Then came the game. The Cards dominated, and they lost. Green calmly answered most of the questions and then the one hit him the wrong way, especially with the leftover irritation with Smith’s comments percolating all week and the frustration of the season building (for instance, kicker Neil Rackers missing what should have been a game-winning field goal that night).
While the world watched – over and over – Denny’s rant and it was repeated everywhere, the fallout was quick. Offensive coordinator Keith Rowen was demoted the next day. The Cards’ season ran off the rails, and by the time the Bears made it to the Super Bowl, Green was out and Ken Whisenhunt was the coach. Super week, Denny’s words continued to echo, as everyone kept saying, in some way shape or form, the Bears were who we thought they were.
Tags: Bears, Darnell Dockett, Dennis Green, Karlos Dansby, Ken Whisenhunt, Kurt Warner, Lovie Smith, Matt Leinart, Neil Rackers, Revisionist history, Rex Grossman, Tom Brady
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Coach Ken Whisenhunt was on Sirius XM NFL radio today with Adam Schein and Rich Gannon, talking not only about his upcoming trip to the Persian Gulf, but also his team. Not surprisingly, he was asked about the quarterback situation. Also not surprisingly, no names were specifically mentioned, save for John Skelton, whom the coach did not rule out as potential 2011 QB. Whisenhunt did say, however, the Cards will be adding a quarterback (of course) and that when the labor stoppage ends, the Cards will be ready and need to be ready to make a move quickly.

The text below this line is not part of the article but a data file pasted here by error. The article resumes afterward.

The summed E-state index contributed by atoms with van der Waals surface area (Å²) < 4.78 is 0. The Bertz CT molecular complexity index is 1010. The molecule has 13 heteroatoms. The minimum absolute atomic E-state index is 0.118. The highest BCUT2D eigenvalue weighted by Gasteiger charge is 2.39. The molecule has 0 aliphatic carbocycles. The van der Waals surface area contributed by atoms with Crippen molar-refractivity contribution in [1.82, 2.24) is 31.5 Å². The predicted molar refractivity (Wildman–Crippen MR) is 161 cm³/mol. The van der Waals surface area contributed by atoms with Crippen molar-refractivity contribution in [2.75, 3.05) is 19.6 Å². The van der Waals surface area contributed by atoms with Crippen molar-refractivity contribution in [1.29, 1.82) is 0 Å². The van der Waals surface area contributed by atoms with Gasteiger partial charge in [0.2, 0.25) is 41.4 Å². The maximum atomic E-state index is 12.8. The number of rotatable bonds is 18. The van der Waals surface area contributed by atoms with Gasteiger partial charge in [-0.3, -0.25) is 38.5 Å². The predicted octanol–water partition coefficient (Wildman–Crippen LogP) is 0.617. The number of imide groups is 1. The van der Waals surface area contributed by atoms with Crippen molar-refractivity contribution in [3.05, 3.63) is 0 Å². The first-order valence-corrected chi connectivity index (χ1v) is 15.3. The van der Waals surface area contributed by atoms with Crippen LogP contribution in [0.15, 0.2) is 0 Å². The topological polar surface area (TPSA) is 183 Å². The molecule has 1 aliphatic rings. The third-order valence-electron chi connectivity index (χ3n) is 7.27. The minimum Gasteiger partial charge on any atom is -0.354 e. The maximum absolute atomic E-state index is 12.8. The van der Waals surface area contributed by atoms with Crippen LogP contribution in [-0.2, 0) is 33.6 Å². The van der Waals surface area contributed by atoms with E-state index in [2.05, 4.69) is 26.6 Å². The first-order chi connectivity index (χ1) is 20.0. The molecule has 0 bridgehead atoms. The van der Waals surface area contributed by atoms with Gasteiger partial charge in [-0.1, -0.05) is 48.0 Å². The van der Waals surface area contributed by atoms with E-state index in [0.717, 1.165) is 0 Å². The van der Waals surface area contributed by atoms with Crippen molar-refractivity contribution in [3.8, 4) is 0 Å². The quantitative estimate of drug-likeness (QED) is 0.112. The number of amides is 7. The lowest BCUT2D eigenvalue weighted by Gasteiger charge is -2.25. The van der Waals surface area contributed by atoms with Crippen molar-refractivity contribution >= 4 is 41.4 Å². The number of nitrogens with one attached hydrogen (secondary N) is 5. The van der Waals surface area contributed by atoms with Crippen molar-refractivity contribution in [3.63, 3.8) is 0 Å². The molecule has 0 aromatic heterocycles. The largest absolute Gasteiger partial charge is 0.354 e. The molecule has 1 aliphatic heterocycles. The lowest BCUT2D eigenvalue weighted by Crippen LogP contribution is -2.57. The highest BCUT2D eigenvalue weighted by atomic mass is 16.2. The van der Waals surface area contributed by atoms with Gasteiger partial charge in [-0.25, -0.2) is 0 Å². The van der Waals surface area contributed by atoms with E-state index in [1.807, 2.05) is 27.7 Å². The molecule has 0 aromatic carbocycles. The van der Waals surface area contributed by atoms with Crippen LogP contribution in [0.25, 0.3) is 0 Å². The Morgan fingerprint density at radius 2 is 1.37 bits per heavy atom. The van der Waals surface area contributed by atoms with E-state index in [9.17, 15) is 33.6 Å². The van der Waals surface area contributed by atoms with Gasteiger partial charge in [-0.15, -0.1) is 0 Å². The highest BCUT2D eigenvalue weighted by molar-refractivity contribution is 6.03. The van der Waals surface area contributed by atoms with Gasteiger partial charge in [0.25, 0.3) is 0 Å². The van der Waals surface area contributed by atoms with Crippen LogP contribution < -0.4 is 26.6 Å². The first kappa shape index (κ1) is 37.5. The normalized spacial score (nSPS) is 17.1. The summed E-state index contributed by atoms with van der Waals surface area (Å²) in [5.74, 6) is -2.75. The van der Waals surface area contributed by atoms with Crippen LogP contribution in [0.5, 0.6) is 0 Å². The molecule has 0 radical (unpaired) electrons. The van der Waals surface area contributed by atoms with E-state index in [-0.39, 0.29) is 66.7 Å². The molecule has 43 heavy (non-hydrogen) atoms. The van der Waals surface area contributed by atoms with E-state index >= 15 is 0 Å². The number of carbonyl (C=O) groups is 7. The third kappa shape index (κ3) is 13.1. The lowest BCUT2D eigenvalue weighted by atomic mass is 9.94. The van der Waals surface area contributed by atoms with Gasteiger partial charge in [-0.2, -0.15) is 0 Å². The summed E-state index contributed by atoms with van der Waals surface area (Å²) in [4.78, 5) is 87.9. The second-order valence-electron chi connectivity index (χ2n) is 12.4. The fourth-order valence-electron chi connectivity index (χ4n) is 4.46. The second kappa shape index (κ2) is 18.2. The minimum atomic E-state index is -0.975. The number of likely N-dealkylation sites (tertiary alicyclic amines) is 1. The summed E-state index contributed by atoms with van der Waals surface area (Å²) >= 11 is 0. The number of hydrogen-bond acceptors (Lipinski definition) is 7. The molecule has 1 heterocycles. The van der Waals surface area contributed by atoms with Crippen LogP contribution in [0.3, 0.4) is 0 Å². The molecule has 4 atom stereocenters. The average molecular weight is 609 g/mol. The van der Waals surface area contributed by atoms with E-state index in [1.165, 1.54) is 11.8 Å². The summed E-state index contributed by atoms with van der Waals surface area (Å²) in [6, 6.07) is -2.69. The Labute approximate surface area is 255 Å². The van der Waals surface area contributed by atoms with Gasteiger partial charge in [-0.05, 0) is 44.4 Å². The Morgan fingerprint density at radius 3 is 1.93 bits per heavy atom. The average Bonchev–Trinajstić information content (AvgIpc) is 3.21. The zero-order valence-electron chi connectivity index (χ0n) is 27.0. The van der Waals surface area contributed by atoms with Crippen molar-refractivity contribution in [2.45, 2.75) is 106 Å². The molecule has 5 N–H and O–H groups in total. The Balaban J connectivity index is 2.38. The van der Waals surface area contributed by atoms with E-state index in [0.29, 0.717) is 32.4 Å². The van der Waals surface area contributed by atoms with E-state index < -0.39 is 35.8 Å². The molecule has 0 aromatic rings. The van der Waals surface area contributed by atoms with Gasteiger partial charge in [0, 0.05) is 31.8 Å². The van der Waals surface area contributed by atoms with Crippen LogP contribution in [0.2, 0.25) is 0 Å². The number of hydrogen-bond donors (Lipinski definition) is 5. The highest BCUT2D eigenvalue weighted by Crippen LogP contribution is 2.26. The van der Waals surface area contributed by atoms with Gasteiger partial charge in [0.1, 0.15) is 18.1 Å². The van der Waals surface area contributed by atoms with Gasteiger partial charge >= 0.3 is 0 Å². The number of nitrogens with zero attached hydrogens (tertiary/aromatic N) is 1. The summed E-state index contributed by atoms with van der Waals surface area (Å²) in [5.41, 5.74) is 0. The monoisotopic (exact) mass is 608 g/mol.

As for who, “We are going to get the best player we can get based on how we have them rated,” Whisenhunt said, “and then we will have to adjust (the playbook) based on what kind of time frame we are looking at.” Whiz added later, “If you had a chance to get a young quarterback you think could develop into a great player for you for a decade, as opposed to a veteran player you think could come in and help you right now, you’ve got to go with your evaluation and the player you have rated higher.”
Could that mean Kevin Kolb? It could, but obviously, lots of room for speculation, since it’s impossible to know how the Cards have the (potential available) QBs ranked. Whisenhunt said a labor stoppage into August “possibly could” affect what quarterback the Cardinals chase. But “let’s say your number one(-rated) player is a player you think can help that position for a long time to come, you’ve got to take that shot. It’s hard to find a guy to play that position in this league. … Whether that player is already on the team, I don’t know.”
Whiz said he still “feels good” about Skelton. He also wouldn’t touch the recent comparison of Kolb to Tom Brady, made by current Kolb teammate/Eagles defensive end Trent Cole. All Whisenhunt has, he said, was evaluation from game video and what little he had gleaned talking about Kolb with people before the lockout started.
A few other tidbits from the interview:
— Whisenhunt said the Cards are “going to pick our spots” in free agency. The successful teams he has been a part of historically build teams through the draft and add a couple of critical free agents. That isn’t going to change. “We’re not going to go overboard,” Whisenhunt said, adding “it’s always good when you can get a couple of free agents who can make an impact not only as a player but as a leader.” The Cards will “aggressively pursue” what is needed to return to the playoffs, he said.
— Based on the length of the labor stoppage and how long teams will have training camp, the Cards have a number of different installation plans for their playbook, and the Cards are ready to pare down the playbook depending on prep time for the season. Probably obvious, but always interesting to hear.
— As for the doubters about the in-flux offensive line, “quite frankly, I like what I hear about our offensive line being poor and not being able to play very well because that’s going to motivate our guys.”
Tags: free agency, John Skelton, Ken Whisenhunt, Kevin Kolb, Tom Brady, Trent Cole